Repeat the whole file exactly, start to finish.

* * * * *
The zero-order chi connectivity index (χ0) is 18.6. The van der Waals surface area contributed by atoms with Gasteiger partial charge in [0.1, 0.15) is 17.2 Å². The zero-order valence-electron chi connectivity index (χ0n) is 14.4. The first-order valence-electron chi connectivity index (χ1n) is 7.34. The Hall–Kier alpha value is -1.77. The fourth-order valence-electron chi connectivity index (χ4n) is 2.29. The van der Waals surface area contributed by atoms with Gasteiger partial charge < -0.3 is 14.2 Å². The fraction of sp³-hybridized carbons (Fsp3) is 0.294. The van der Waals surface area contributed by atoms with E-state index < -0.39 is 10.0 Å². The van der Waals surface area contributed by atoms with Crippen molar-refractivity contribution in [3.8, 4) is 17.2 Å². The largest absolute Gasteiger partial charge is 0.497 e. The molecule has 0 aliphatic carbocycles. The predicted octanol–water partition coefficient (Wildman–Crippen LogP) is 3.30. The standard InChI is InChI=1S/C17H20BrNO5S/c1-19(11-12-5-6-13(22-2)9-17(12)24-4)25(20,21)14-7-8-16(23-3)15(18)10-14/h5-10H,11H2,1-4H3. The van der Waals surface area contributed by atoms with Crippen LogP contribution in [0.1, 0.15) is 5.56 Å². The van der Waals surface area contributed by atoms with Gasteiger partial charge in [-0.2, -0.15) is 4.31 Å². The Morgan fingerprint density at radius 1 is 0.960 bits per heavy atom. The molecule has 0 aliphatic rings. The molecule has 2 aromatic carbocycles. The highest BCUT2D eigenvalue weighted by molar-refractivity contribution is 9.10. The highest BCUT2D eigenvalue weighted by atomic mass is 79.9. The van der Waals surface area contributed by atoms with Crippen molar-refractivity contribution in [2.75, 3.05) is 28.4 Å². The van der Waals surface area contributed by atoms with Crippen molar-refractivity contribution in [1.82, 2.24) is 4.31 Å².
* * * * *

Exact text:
The zero-order chi connectivity index (χ0) is 18.6. The van der Waals surface area contributed by atoms with Gasteiger partial charge in [0.1, 0.15) is 17.2 Å². The zero-order valence-electron chi connectivity index (χ0n) is 14.4. The first-order valence-electron chi connectivity index (χ1n) is 7.34. The Hall–Kier alpha value is -1.77. The fourth-order valence-electron chi connectivity index (χ4n) is 2.29. The van der Waals surface area contributed by atoms with Gasteiger partial charge < -0.3 is 14.2 Å². The fraction of sp³-hybridized carbons (Fsp3) is 0.294. The van der Waals surface area contributed by atoms with E-state index < -0.39 is 10.0 Å². The van der Waals surface area contributed by atoms with Crippen molar-refractivity contribution in [3.8, 4) is 17.2 Å². The largest absolute Gasteiger partial charge is 0.497 e. The molecule has 0 aliphatic carbocycles. The predicted octanol–water partition coefficient (Wildman–Crippen LogP) is 3.30. The standard InChI is InChI=1S/C17H20BrNO5S/c1-19(11-12-5-6-13(22-2)9-17(12)24-4)25(20,21)14-7-8-16(23-3)15(18)10-14/h5-10H,11H2,1-4H3. The van der Waals surface area contributed by atoms with Crippen LogP contribution in [0.1, 0.15) is 5.56 Å². The van der Waals surface area contributed by atoms with Gasteiger partial charge in [-0.2, -0.15) is 4.31 Å². The Morgan fingerprint density at radius 1 is 0.960 bits per heavy atom. The molecule has 0 aliphatic rings. The molecule has 2 aromatic carbocycles. The highest BCUT2D eigenvalue weighted by molar-refractivity contribution is 9.10. The highest BCUT2D eigenvalue weighted by atomic mass is 79.9. The van der Waals surface area contributed by atoms with Crippen molar-refractivity contribution in [2.75, 3.05) is 28.4 Å². The van der Waals surface area contributed by atoms with Crippen molar-refractivity contribution in [1.82, 2.24) is 4.31 Å².